Sponsoring rescued animals
December 18, 2006
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I first sponsored an animal at Peaceful Prairie out of laziness. I wanted to do something to help, and that was something I could do with minimal effort. I was in the habit at the time of donating some money every month to various organizations I’d research, so I figured Peaceful Prairie would be the recipient every few months.
Well my laziness was such that I kept forgetting after that to send in my other quarterly checks for my poor neglected (by me) John Lee, the handsome rooster to your left! Today I sent a check for an entire year’s sponsoring. No forgetting now! At least not until next year.
I am no longer so lazy about putting in some labor to help out at Poplar Spring (I moved, so, sadly, I’m not in driving distance from Peaceful Prairie any more, and I miss it, though I do love Poplar Spring as well), but I haven’t yet sponsored an animal there. It is weird, because I know the individual residents by sight, if not always by name, and … well, I can’t choose one, can I? That wouldn’t be fair. Yet I know that animal sponsoring is one of the best ways for the sanctuaries to raise the money they need to keep running. I can’t even guess at how much it costs to maintain a sanctuary; have you ever thought about how big a cow is? They eat a lot. Poplar Spring has about 30 cows, and I think they said around 200 animals total.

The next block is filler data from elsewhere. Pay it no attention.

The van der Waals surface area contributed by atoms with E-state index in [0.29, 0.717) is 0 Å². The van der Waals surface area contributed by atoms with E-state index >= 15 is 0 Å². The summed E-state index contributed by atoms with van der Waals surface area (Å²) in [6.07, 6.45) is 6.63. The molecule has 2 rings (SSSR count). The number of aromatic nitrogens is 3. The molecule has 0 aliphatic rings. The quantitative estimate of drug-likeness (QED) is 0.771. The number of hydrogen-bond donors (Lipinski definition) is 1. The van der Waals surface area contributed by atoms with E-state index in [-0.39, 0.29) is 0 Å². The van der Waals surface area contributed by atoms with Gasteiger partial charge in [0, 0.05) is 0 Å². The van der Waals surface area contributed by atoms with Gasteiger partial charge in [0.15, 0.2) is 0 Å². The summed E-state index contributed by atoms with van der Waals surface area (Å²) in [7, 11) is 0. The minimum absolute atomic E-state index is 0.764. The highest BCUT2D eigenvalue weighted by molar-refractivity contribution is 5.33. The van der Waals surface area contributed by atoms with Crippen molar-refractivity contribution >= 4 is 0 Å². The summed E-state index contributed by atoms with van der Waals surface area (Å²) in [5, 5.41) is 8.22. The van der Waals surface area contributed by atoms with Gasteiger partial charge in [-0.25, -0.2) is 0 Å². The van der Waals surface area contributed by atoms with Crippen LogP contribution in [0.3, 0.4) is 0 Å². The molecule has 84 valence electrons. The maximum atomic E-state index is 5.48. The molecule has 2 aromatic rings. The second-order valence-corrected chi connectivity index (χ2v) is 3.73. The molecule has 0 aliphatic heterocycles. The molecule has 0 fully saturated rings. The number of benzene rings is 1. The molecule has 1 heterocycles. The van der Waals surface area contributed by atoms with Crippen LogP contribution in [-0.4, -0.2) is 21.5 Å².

Caring for the residents at the sanctuaries is a huge part of the life of a sanctuary runner, but certainly not all. Michele of Peaceful Prairie describes in this satya interview about the outreach she performs as well. As much as they love each and every animal they rescue, ideally it would be a service that was not needed at all. They live with the biggest motivators for outreach, for preventing demand for the animal products that cost the animals their lives. Michele has put together some great literature aimed at debunking the myth of humane animal farming, and I have found them to be great for leafleting.
There are many ways for us to help sanctuaries – services and talents we can all offer, our time and labor, but no matter what, the residents need to be fed, and they eat a lot. You also never know when something might happen and they end up needing the vet. That’s when the expenses really build up. And you can’t save them all, which is heartbreaking. Rest in peace Sherman. I thought of you this weekend as I handed out leaflets.